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Friday, February 23, 2024

How Mental Health Impacts Work Performance

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Code language in the workplace often perpetuates a false sense of professionalism, leading to stagnation in career growth and potential termination. People with invisible disabilities often have to prove their condition, even when they appear fine.

The code language we use at work often perpetuates a farce, allowing us to hide our humanness and hinder career growth. This can lead to stagnation in career growth, being fired, or being labeled as someone who brings too many personal problems at work. People with invisible disabilities, such as mental illness or chronic pain, have the added misery of having to prove or show their condition even when they appear “fine.”

In India, rising online awareness and Gen Z’s entry into the workplace has pushed larger organizations to take mental health, employee rights, and general workplace wellbeing seriously. In 2016, India introduced the Rights of Persons with Disabilities Act (PwD Act), which ensures all people with disabilities including mental illness are given the same opportunities and dignities without discrimination. However, unless our culture transforms and is committed to questioning our own negative conditioning and the stigma around mental illness, the implementation of this Act will be bare bones at best and actively harmful at worst.

Current global data on people living with ADHD, Dyslexia, Depression, Migraines, Anxiety, Autism, and Bi-polar Disorder does not account for the experiences of Indians who live with these conditions. We live in a culture that either shames, misunderstands, or is in complete denial of their existence in our lives. Many people don’t believe me when I tell them I have ADD, dyslexia, and depression while also leading a “normal” life as an author and head of branding and communications at a corporate office.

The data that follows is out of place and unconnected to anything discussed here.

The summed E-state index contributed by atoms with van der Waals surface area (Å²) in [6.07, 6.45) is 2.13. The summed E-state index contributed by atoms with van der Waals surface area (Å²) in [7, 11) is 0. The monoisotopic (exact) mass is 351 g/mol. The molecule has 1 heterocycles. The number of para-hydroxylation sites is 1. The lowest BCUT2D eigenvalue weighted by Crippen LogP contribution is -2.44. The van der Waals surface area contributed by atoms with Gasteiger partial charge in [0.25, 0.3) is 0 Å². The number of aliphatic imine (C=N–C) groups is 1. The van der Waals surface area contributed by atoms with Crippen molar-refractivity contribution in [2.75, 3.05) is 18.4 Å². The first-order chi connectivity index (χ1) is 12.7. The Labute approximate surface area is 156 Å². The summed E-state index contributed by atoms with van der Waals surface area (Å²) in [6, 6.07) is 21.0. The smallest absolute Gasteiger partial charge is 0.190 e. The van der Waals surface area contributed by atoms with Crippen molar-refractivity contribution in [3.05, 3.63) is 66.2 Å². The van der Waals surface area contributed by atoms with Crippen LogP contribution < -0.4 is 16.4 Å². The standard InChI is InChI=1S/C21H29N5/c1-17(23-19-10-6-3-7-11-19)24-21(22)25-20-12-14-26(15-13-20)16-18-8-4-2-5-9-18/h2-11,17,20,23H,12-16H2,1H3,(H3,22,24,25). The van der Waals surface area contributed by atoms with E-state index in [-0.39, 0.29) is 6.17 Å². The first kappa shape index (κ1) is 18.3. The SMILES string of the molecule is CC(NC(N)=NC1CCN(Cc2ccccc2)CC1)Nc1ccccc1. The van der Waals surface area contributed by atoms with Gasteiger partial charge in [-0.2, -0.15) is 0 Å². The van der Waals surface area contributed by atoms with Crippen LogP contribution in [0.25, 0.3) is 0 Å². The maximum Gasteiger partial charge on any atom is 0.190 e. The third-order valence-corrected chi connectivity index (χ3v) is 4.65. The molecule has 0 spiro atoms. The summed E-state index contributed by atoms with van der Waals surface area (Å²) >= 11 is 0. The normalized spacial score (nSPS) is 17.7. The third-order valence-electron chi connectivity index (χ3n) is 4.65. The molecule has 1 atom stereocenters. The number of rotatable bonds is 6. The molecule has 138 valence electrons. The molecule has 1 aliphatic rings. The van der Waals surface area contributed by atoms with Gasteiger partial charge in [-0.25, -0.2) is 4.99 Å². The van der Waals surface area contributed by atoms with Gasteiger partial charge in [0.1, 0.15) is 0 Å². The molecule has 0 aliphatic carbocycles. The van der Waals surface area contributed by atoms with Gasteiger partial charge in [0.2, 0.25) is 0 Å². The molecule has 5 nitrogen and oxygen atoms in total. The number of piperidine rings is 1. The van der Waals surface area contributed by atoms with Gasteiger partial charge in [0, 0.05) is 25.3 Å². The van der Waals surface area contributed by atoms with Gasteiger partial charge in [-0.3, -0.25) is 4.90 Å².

My professional life in my 20s was founded on the idea that you mask at work to present your professional self. Even if you don’t have the support and accommodations to be successful at your tasks, keep your mouth shut and suffer through it, professionally. This is why I write about my own struggles openly so that we can start talking about this open secret in meaningful ways.

To drop the mask, start by investigating your personal life versus your perceived professional one. What work accommodations would have allowed you to thrive? What sensitivities would have made you feel seen and witnessed at work? What abilities do you have that are not categorised as mainstream talents or gifts? If you earnestly ask yourself these questions and still think you are your most authentic self at the workplace, consider yourself privileged and one of the very few lucky people who feel resourced, acknowledged, and empowered.

Work cultures that do not demand a professional mask permit people to fully be themselves, allowing genuine connection, innovation, productivity, and potent imagination to thrive both at work and in our personal lives.

Conclusion

The code language used in the workplace often hides our humanity, hindering career growth and causing stagnation. People with invisible disabilities, such as mental illness or chronic pain, face the added misery of having to prove their condition even when they appear “fine.” In India, the Rights of Persons with Disabilities Act (PwD Act) was introduced in 2016, ensuring equal opportunities and dignities without discrimination for all people with disabilities. However, unless our culture transforms and questions our negative conditioning and stigma around mental illness, the Act will be bare bones at best and harmful at worst. Current global data on people living with ADHD, Dyslexia, Depression, Migraines, Anxiety, Autism, and Bi-polar Disorder does not account for the experiences of Indians living with these conditions. To drop the mask, investigate your personal life versus your perceived professional one, identify work accommodations that would have allowed you to thrive, and consider yourself privileged and empowered. Work cultures that do not demand a professional mask allow people to fully be themselves, allowing genuine connection, innovation, productivity, and potent imagination to thrive both at work and in our personal lives.

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